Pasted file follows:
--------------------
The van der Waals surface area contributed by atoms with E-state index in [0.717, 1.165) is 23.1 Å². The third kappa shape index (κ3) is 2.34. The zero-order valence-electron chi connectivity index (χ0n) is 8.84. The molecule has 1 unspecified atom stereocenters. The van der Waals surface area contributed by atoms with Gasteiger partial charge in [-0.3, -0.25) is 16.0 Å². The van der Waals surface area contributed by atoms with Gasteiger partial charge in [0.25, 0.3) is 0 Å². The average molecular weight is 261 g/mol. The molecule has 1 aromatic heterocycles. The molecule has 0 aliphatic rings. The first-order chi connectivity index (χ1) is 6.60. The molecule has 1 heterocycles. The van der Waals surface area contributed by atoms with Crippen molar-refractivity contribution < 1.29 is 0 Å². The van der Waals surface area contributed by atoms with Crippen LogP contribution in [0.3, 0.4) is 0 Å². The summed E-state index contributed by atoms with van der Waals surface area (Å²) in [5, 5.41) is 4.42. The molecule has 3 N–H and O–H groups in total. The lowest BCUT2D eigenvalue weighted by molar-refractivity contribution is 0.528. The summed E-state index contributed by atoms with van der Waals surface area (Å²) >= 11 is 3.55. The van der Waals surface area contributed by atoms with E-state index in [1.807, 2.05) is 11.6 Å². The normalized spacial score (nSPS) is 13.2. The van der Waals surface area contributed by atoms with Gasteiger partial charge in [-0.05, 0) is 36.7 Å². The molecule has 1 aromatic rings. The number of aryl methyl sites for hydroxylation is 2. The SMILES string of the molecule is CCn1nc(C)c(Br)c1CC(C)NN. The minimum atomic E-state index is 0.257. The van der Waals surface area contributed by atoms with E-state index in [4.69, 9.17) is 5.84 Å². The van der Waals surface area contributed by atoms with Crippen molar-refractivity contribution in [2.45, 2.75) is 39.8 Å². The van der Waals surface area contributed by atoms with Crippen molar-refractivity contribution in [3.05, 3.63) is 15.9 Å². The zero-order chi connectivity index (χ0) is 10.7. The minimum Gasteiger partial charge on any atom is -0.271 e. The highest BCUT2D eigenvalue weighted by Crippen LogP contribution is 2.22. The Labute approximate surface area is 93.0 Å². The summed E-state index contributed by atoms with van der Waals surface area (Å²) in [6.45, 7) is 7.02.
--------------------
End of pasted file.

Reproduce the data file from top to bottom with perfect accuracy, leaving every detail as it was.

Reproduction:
The van der Waals surface area contributed by atoms with E-state index in [0.717, 1.165) is 23.1 Å². The third kappa shape index (κ3) is 2.34. The zero-order valence-electron chi connectivity index (χ0n) is 8.84. The molecule has 1 unspecified atom stereocenters. The van der Waals surface area contributed by atoms with Gasteiger partial charge in [-0.3, -0.25) is 16.0 Å². The van der Waals surface area contributed by atoms with Gasteiger partial charge in [0.25, 0.3) is 0 Å². The average molecular weight is 261 g/mol. The molecule has 1 aromatic heterocycles. The molecule has 0 aliphatic rings. The first-order chi connectivity index (χ1) is 6.60. The molecule has 1 heterocycles. The van der Waals surface area contributed by atoms with Crippen molar-refractivity contribution < 1.29 is 0 Å². The van der Waals surface area contributed by atoms with Crippen LogP contribution in [0.3, 0.4) is 0 Å². The summed E-state index contributed by atoms with van der Waals surface area (Å²) in [5, 5.41) is 4.42. The molecule has 3 N–H and O–H groups in total. The lowest BCUT2D eigenvalue weighted by molar-refractivity contribution is 0.528. The summed E-state index contributed by atoms with van der Waals surface area (Å²) >= 11 is 3.55. The van der Waals surface area contributed by atoms with E-state index in [1.807, 2.05) is 11.6 Å². The normalized spacial score (nSPS) is 13.2. The van der Waals surface area contributed by atoms with Gasteiger partial charge in [-0.05, 0) is 36.7 Å². The molecule has 1 aromatic rings. The number of aryl methyl sites for hydroxylation is 2. The SMILES string of the molecule is CCn1nc(C)c(Br)c1CC(C)NN. The minimum atomic E-state index is 0.257. The van der Waals surface area contributed by atoms with E-state index in [4.69, 9.17) is 5.84 Å². The van der Waals surface area contributed by atoms with Crippen molar-refractivity contribution in [2.45, 2.75) is 39.8 Å². The van der Waals surface area contributed by atoms with Crippen molar-refractivity contribution in [3.05, 3.63) is 15.9 Å². The zero-order chi connectivity index (χ0) is 10.7. The minimum Gasteiger partial charge on any atom is -0.271 e. The highest BCUT2D eigenvalue weighted by Crippen LogP contribution is 2.22. The Labute approximate surface area is 93.0 Å². The summed E-state index contributed by atoms with van der Waals surface area (Å²) in [6.45, 7) is 7.02.